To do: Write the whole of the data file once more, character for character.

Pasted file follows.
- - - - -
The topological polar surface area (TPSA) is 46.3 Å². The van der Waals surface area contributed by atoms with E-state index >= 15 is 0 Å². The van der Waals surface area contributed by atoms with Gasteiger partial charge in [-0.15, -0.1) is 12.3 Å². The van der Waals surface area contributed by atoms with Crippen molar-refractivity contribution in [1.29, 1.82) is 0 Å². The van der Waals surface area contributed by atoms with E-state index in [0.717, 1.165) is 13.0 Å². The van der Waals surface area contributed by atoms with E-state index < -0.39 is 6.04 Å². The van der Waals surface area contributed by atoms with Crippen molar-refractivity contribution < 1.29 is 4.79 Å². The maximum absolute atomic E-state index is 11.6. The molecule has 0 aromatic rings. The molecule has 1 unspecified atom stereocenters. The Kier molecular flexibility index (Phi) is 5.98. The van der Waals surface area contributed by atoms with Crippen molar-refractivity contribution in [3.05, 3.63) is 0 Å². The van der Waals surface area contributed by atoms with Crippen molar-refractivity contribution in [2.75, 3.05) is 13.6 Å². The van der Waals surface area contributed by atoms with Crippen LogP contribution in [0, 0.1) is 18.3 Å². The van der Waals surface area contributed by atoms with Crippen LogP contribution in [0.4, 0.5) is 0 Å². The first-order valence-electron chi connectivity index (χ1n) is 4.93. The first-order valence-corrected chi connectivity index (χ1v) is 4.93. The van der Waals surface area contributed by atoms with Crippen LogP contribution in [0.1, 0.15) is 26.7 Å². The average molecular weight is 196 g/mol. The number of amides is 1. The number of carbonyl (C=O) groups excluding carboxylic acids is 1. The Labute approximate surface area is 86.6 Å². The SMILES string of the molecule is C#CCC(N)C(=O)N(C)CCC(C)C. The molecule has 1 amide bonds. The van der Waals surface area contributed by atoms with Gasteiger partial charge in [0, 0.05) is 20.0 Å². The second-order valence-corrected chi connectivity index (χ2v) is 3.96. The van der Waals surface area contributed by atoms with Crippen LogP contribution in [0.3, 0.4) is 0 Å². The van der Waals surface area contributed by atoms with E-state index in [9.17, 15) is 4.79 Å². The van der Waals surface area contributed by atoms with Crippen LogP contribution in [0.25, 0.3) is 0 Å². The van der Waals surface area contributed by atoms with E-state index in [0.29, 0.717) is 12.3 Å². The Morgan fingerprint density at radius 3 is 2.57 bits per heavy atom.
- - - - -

The topological polar surface area (TPSA) is 46.3 Å². The van der Waals surface area contributed by atoms with E-state index >= 15 is 0 Å². The van der Waals surface area contributed by atoms with Gasteiger partial charge in [-0.15, -0.1) is 12.3 Å². The van der Waals surface area contributed by atoms with Crippen molar-refractivity contribution in [1.29, 1.82) is 0 Å². The van der Waals surface area contributed by atoms with E-state index in [0.717, 1.165) is 13.0 Å². The van der Waals surface area contributed by atoms with E-state index < -0.39 is 6.04 Å². The van der Waals surface area contributed by atoms with Crippen molar-refractivity contribution < 1.29 is 4.79 Å². The maximum absolute atomic E-state index is 11.6. The molecule has 0 aromatic rings. The molecule has 1 unspecified atom stereocenters. The Kier molecular flexibility index (Phi) is 5.98. The van der Waals surface area contributed by atoms with Crippen molar-refractivity contribution in [3.05, 3.63) is 0 Å². The van der Waals surface area contributed by atoms with Crippen molar-refractivity contribution in [2.75, 3.05) is 13.6 Å². The van der Waals surface area contributed by atoms with Crippen LogP contribution in [0, 0.1) is 18.3 Å². The van der Waals surface area contributed by atoms with Crippen LogP contribution in [0.4, 0.5) is 0 Å². The first-order valence-electron chi connectivity index (χ1n) is 4.93. The first-order valence-corrected chi connectivity index (χ1v) is 4.93. The van der Waals surface area contributed by atoms with Crippen LogP contribution in [0.1, 0.15) is 26.7 Å². The average molecular weight is 196 g/mol. The number of amides is 1. The number of carbonyl (C=O) groups excluding carboxylic acids is 1. The Labute approximate surface area is 86.6 Å². The SMILES string of the molecule is C#CCC(N)C(=O)N(C)CCC(C)C. The molecule has 1 amide bonds. The van der Waals surface area contributed by atoms with Gasteiger partial charge in [0, 0.05) is 20.0 Å². The second-order valence-corrected chi connectivity index (χ2v) is 3.96. The van der Waals surface area contributed by atoms with Crippen LogP contribution in [0.3, 0.4) is 0 Å². The van der Waals surface area contributed by atoms with E-state index in [9.17, 15) is 4.79 Å². The van der Waals surface area contributed by atoms with Crippen LogP contribution in [0.25, 0.3) is 0 Å². The van der Waals surface area contributed by atoms with E-state index in [0.29, 0.717) is 12.3 Å². The Morgan fingerprint density at radius 3 is 2.57 bits per heavy atom.